Curb Weight = Curb weight is the total weight of the vehicle including standard equipment and required fluids, like motor oil, transmission oil, coolant, AC refrigerant, and a full tank of gas.

Payload = this is the maximum weight of anything that your truck or rig can safely carry. Passengers, cargo, gas, groceries, clothing – anything that’s in the truck or RV besides the vehicle itself. In the context of RVing, payload is a crucial consideration as it determines how much gear, supplies, and personal belongings you can bring on your trip without exceeding the vehicle’s weight limits.

This may seem excessive to go this far in detail on what seems like obscure acronyms, definitions, and numbers, but these numbers are paramount to your safety on the road and may be one of the most important tips for new RVers.

Marc of Keep Your Daydream does a great job explaining all of this over here in this video 👇 

This doesn’t seem like a “fun” tip and may seem a bit tedious, but it’s incredibly important to get this right before you commit to a vehicle and/or rig. Remember to continuously weigh your truck and trailer throughout your adventures to ensure you don’t exceed the weight your truck can safely haul.

3. always Make Safety Your #1 Priority

Mistakes in the RV life can be costly. You could make one wrong move and end up with thousands of dollars worth of damage…or worse. Keep you and your crew safe by always prioritizing safety. Here are a few tips to help with that:

  1. Work from a checklist so you don’t forget anything. When you’re first starting out, hooking and unhooking your rig won’t be second nature – use a checklist so you don’t miss any crucial steps.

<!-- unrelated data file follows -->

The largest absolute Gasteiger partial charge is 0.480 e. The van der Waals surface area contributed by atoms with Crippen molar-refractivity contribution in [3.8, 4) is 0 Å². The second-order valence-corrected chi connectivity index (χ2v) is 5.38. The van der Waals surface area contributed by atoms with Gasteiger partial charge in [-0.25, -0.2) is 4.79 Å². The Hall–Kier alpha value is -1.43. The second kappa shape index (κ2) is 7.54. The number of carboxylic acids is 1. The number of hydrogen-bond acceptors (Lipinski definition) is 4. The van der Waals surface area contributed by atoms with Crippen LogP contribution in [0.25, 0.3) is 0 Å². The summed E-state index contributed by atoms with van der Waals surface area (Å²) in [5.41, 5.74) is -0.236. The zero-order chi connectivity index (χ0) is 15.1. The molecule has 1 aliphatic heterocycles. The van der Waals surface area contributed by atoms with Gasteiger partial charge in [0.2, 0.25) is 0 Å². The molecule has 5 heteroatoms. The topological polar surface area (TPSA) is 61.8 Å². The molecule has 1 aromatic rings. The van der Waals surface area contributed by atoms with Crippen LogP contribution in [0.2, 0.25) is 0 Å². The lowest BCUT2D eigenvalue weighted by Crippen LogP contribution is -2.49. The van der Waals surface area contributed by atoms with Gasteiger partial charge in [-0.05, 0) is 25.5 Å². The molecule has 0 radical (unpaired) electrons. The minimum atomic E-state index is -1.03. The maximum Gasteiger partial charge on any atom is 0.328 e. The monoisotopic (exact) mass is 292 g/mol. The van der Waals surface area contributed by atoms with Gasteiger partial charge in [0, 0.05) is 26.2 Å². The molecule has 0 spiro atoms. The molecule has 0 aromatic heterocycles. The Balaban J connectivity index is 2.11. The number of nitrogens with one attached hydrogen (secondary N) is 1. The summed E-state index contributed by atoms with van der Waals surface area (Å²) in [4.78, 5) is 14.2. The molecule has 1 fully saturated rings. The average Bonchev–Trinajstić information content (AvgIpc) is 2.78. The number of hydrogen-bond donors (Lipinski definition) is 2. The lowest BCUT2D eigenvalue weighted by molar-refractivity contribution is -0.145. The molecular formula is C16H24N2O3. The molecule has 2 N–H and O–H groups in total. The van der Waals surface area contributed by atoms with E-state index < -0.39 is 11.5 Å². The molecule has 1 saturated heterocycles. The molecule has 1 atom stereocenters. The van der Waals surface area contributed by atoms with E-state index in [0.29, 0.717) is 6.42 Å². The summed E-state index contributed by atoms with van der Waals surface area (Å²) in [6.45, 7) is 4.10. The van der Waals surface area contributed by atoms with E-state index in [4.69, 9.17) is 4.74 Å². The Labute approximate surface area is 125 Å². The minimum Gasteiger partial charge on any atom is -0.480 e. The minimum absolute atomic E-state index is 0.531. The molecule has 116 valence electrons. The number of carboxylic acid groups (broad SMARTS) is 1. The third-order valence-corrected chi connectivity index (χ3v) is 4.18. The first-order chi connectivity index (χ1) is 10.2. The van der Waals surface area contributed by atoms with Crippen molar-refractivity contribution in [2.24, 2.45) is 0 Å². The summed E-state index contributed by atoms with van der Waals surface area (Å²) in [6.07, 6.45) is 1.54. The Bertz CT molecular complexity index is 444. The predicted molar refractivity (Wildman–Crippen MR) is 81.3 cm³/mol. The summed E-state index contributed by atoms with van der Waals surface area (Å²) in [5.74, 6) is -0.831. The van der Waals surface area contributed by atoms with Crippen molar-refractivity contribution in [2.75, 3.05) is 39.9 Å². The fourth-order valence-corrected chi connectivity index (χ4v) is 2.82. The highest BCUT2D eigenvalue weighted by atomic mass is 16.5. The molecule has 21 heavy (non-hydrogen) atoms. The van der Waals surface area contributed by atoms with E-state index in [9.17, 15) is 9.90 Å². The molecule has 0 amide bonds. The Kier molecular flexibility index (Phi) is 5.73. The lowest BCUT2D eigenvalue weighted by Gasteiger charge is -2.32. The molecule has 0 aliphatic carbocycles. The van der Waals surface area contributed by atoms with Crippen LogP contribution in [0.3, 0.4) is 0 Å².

2. Double check each other’s work – there’s no room for ego in safety. If you have a partner, have them check your work when you first start. This also helps you stay cross trained in each other’s duties in case one of you is sick or injured on a travel day.
  3. Continuously monitor your tires on both your truck and your rig. Make sure you know the cold PSI for your tires and keep them filled.
  4. Never back your rig in if you can’t see your partner. Even if you’re using phones or walkies, we’ve had all of it fail before. Be patient and wait until you can see your partner in your mirrors before backing up.
  5. Avoid socializing while hooking or unhooking your rig. Both are important activities that need your full attention.
  6. Avoid rushing or performing important activities while hungry or tired (see what happened when we didn’t heed our own advice on this in the video below)
  7. Always know your numbers – height of your truck, height and width of your rig. As you make your way on your adventures, you may find that you don’t always fit on all roads.